The election atmosphere this time is different from previous ones, which shows the political maturity of both the people and the candidates. The candidates have no interest in putting up posters and spending a lot of money on their campaigns, and therefore they aren’t indebted to [corporations] or political groups. This austerity is very noticeable in the capital; it’s not a carnival like past elections. The manner of holding presidential elections is unique in Iran and can be a good example for Western and Eastern countries alike.
The face of the city might not show election enthusiasm, but the people are talking about their candidates … in taxis, in the metro, and even while waiting in the line for bread. Watching election programs on TV is a priority for the people, and even satellite channels [which are officially illegal in Iran] have been forced to show them, which adds to the election enthusiasm and promises a lively turnout.
Conservative candidate Mohammad Baqer Qalibaf.
“Foreign media who say the Leader supports Jalili have their own agendas”
The candidates are all qualified individuals with many positive characteristics. Mohammad Baqer Qalibaf’s management abilities, his revolutionary and war-time background, his youth and energy are what set him apart from the other candidates. He has shown faith in the progress of Iran and has many programs to this end.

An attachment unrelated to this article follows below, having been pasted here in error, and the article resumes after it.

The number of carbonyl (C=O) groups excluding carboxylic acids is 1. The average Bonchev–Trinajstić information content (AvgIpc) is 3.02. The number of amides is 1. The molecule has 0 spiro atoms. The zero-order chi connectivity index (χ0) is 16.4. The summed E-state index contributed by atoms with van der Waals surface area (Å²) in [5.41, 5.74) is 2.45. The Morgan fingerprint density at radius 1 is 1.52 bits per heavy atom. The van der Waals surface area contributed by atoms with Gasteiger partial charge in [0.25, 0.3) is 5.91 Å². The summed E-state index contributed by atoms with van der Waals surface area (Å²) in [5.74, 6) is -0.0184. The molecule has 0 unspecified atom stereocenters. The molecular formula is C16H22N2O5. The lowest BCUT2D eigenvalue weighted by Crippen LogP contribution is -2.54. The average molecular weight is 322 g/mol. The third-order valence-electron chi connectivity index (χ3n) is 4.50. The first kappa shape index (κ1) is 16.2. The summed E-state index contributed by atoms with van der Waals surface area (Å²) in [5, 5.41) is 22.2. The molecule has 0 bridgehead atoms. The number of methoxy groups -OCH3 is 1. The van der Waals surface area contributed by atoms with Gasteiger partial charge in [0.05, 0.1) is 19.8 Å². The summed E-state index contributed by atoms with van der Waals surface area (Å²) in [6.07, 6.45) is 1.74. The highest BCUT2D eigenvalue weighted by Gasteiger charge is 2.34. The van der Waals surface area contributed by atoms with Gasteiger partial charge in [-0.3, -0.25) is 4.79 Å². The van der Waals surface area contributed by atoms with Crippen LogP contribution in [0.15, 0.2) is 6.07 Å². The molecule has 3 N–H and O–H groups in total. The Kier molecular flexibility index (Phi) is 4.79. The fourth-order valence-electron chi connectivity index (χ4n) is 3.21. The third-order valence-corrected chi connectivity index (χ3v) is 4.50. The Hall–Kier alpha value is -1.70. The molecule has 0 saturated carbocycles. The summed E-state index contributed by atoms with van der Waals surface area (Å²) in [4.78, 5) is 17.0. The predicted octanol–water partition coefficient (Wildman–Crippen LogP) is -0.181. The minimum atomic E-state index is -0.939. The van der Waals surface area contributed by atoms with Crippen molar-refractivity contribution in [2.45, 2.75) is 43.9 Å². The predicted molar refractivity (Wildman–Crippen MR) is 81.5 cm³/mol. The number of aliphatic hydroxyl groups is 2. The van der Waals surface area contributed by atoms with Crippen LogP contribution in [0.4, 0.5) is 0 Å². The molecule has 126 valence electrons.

Saeed Jalili, on the other hand, is a young revolutionary diplomat, and his experience in nuclear negotiations as well as in the programs broadcast on state TV show he is well-versed in the Islamic Revolution dialogue. He is reminiscent of the early revolution officials.
I believe Iran can experience a bright future with either of these candidates, and I still haven’t decided which of the two I will vote for.
Many people say the Leader supports Jalili. But he has repeatedly said that nobody knows who his choice is. Such claims are made by foreign media outlets pursuing their own agendas. If the candidate who they claim is the Leader’s favourite wins, they will accuse the Leader and the establishment of meddling with the elections. And if a candidate doesn’t win, they will say his loss was the Leader’s fault and claim it shows the rift between the people and the Leader.